Like time, frequency itself is purely Real. Just as there is no such thing as Imaginary time (although I have worked for bosses who were not always clear on that concept), there is no such thing as Imaginary frequency. However, in our Fourier Transform, the property of frequency that the transform has spat out is actually a Complex number. That is to say it has both Real and Imaginary parts. This is our first opportunity to deal with Complex numbers … so how are we to interpret them? In this case, the answer turns out to be quite simple. Complex numbers can be rearranged so that instead of having Real and Imaginary parts, they have a Magnitude and a Phase Angle. If we do this, the Magnitude of the property can be seen to represent the amount of that frequency present in the original signal, and its Phase Angle represents the phase of that frequency component. Usually when we deal with Fourier Transforms we ignore the phase and just display the magnitude – which is a Real number – so the Complex number aspect ends up hidden from view.
I wrote above that, like time, frequency is purely Real. But the transform itself is not constrained to working with purely real bases. After all, it did spit out a bunch of Complex numbers. In the equations governing the Fourier Transform we can easily replace the Real numbers which correspond to frequency with Complex numbers. This modified transform is normally referred to as a ‘z-Transform’, and it turns out to be even more fundamental than the Fourier Transform. Indeed, the Fourier Transform is but a subset of the z-Transform. Where the Fourier Transform’s output is in frequency space, the z-Transform’s output is in an expanded version of frequency space called z-space.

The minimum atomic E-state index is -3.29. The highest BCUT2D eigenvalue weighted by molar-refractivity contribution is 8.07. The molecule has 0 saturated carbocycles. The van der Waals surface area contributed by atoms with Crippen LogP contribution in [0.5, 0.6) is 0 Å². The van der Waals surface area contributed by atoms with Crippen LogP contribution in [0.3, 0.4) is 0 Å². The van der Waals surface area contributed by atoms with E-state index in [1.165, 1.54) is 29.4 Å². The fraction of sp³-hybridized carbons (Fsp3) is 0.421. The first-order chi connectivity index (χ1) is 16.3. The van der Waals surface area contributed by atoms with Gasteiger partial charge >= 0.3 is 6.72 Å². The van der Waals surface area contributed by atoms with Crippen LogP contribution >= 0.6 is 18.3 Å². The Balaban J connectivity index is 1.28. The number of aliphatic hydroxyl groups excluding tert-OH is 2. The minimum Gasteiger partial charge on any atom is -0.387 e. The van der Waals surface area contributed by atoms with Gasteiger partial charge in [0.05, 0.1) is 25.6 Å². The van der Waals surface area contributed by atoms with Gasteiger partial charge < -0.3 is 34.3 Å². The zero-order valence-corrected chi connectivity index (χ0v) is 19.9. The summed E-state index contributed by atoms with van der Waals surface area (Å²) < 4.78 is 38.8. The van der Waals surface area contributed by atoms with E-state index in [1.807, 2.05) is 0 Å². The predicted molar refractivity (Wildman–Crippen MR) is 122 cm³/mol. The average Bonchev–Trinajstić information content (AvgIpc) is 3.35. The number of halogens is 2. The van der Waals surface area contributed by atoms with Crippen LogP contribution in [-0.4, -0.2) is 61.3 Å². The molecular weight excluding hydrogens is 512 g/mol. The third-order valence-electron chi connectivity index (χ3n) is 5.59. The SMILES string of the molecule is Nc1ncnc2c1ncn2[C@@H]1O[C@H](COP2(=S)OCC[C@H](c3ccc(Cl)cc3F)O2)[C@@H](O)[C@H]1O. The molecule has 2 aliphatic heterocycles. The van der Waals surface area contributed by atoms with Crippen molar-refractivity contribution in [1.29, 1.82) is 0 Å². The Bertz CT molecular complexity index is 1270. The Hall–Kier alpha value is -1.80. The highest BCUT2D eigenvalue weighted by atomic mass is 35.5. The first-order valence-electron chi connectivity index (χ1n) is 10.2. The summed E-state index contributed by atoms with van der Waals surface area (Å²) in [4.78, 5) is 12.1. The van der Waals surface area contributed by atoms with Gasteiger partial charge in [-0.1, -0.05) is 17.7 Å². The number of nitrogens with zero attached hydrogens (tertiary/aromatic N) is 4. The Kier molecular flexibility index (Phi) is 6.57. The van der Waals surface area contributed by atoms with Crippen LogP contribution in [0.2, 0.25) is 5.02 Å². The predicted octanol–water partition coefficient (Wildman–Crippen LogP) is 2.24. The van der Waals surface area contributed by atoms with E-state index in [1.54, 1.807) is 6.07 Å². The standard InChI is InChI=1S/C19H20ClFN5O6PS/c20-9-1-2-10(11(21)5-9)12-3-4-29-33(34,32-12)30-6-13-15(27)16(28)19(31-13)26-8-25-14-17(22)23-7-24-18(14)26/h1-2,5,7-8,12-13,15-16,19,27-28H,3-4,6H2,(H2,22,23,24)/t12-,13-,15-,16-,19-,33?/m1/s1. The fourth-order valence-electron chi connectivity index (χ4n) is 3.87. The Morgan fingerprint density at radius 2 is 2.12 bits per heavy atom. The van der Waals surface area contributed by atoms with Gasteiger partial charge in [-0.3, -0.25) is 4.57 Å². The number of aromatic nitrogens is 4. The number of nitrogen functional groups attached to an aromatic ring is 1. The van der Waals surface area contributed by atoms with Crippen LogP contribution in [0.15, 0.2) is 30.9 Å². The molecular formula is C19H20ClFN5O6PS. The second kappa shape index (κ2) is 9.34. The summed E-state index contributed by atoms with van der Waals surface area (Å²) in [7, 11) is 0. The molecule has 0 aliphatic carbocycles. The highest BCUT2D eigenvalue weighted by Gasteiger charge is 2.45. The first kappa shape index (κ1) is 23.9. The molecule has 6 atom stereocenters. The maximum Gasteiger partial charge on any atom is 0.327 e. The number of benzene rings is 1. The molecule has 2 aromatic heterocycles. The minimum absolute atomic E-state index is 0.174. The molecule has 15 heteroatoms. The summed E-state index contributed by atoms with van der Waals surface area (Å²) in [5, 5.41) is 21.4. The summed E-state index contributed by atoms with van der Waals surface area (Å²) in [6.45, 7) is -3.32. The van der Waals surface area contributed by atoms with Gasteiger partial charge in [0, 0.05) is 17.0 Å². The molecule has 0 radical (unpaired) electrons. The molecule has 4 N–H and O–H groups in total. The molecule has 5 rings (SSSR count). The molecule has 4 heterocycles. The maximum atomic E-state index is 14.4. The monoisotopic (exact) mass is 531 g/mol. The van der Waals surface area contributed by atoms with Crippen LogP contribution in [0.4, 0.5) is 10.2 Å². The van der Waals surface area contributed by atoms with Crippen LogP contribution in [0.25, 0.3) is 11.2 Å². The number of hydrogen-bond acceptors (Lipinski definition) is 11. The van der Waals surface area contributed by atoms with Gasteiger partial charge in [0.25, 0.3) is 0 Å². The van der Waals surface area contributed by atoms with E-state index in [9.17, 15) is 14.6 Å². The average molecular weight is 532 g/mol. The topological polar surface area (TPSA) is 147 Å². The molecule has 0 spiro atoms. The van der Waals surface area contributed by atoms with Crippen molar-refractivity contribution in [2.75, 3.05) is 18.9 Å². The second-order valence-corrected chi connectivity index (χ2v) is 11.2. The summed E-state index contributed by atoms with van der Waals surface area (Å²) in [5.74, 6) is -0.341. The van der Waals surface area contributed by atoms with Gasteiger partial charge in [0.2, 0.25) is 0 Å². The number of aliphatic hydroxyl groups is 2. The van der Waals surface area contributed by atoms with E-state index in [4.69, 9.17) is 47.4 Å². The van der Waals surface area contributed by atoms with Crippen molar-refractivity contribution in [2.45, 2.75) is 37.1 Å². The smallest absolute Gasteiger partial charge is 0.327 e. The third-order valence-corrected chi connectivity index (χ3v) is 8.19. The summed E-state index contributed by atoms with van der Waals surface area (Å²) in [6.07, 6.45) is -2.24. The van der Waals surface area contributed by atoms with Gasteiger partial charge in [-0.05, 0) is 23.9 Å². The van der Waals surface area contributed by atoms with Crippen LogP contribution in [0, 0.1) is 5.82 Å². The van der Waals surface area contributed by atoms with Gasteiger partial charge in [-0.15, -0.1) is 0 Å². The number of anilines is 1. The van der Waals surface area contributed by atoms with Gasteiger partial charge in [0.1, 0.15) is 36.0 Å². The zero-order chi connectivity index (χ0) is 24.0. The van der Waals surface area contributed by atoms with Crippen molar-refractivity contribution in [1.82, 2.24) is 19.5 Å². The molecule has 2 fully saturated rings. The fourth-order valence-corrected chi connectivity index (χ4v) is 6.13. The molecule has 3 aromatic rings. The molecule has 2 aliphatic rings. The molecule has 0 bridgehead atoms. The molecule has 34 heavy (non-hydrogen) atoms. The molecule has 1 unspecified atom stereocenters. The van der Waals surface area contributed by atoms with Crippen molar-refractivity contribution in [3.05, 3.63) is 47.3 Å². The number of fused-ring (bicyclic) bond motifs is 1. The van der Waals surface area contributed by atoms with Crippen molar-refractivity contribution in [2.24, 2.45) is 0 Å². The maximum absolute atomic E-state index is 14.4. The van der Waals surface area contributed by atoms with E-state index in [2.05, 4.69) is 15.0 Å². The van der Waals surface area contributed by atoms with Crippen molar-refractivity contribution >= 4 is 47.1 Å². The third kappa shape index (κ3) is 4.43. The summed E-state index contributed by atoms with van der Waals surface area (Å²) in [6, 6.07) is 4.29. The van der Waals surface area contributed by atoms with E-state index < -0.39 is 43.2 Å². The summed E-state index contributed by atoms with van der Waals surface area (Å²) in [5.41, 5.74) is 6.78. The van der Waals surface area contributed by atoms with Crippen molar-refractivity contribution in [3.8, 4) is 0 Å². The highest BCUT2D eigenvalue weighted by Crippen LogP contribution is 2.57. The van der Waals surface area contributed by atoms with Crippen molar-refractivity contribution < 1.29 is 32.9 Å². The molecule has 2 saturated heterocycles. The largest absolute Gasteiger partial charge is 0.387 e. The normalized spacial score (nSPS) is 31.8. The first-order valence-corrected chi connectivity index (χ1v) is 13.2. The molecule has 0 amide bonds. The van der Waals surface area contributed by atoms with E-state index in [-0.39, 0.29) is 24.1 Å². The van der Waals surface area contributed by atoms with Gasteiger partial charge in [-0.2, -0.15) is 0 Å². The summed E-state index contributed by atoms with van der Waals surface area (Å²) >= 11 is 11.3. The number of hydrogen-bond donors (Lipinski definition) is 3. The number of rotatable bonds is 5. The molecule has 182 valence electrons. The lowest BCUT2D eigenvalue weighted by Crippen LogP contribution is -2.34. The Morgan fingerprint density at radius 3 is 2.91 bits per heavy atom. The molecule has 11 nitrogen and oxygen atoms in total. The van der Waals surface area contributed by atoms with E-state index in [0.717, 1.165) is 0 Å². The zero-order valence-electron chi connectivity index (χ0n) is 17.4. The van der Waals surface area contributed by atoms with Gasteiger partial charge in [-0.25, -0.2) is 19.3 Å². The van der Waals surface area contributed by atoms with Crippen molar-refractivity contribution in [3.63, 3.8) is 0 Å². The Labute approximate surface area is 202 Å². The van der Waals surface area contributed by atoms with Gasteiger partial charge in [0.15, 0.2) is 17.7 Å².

It turns out that z-space is a magical kingdom in which wonderful things happen. We can design almost any signal processing operation imaginable in z-space. In particular we can design filters that have all but limitless properties. But there’s a catch. Having designed a filter in z-space, it doesn’t tell us how to implement it in the real world. Only a certain highly specialized set of properties appear in both z-space and in the real world, and so we can only design real-world filters which are based on those specialized properties. Even so, z-space really is a magic kingdom inhabited by wizards who design signal processing algorithms.
At this point, you can think of Fourier Transform space (or Fourier Space) as a place where advanced amateurs like me – and maybe you too – can feel comfortable. z-Space then can be thought of as a place where only serious professionals will really feel at home. So, extending that metaphor, where might the real bad-@ss, serious-sh^t, PhD-and-bar experts hang out? Our Final Frontier, if you like … ?